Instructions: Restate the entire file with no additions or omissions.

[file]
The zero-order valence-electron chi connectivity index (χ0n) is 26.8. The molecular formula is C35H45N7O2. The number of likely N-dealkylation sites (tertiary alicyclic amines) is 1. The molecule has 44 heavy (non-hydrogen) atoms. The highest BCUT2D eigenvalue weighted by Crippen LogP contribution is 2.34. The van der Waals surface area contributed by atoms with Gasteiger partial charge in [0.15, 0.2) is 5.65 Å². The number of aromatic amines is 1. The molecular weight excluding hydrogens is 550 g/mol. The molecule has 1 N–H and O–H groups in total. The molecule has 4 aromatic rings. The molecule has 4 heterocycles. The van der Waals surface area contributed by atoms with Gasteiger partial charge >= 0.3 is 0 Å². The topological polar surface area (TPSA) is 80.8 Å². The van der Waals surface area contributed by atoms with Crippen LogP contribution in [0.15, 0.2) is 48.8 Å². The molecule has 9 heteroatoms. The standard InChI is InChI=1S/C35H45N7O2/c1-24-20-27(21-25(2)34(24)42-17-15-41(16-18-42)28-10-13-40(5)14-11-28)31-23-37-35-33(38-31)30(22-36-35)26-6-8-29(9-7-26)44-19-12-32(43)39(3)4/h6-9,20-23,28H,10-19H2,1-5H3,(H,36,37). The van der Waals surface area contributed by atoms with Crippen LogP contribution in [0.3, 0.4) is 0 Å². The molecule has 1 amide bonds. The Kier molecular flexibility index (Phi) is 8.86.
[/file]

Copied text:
The zero-order valence-electron chi connectivity index (χ0n) is 26.8. The molecular formula is C35H45N7O2. The number of likely N-dealkylation sites (tertiary alicyclic amines) is 1. The molecule has 44 heavy (non-hydrogen) atoms. The highest BCUT2D eigenvalue weighted by Crippen LogP contribution is 2.34. The van der Waals surface area contributed by atoms with Gasteiger partial charge in [0.15, 0.2) is 5.65 Å². The number of aromatic amines is 1. The molecular weight excluding hydrogens is 550 g/mol. The molecule has 1 N–H and O–H groups in total. The molecule has 4 aromatic rings. The molecule has 4 heterocycles. The van der Waals surface area contributed by atoms with Gasteiger partial charge >= 0.3 is 0 Å². The topological polar surface area (TPSA) is 80.8 Å². The van der Waals surface area contributed by atoms with Crippen LogP contribution in [0.15, 0.2) is 48.8 Å². The molecule has 9 heteroatoms. The standard InChI is InChI=1S/C35H45N7O2/c1-24-20-27(21-25(2)34(24)42-17-15-41(16-18-42)28-10-13-40(5)14-11-28)31-23-37-35-33(38-31)30(22-36-35)26-6-8-29(9-7-26)44-19-12-32(43)39(3)4/h6-9,20-23,28H,10-19H2,1-5H3,(H,36,37). The van der Waals surface area contributed by atoms with Crippen LogP contribution in [0.3, 0.4) is 0 Å². The molecule has 1 amide bonds. The Kier molecular flexibility index (Phi) is 8.86.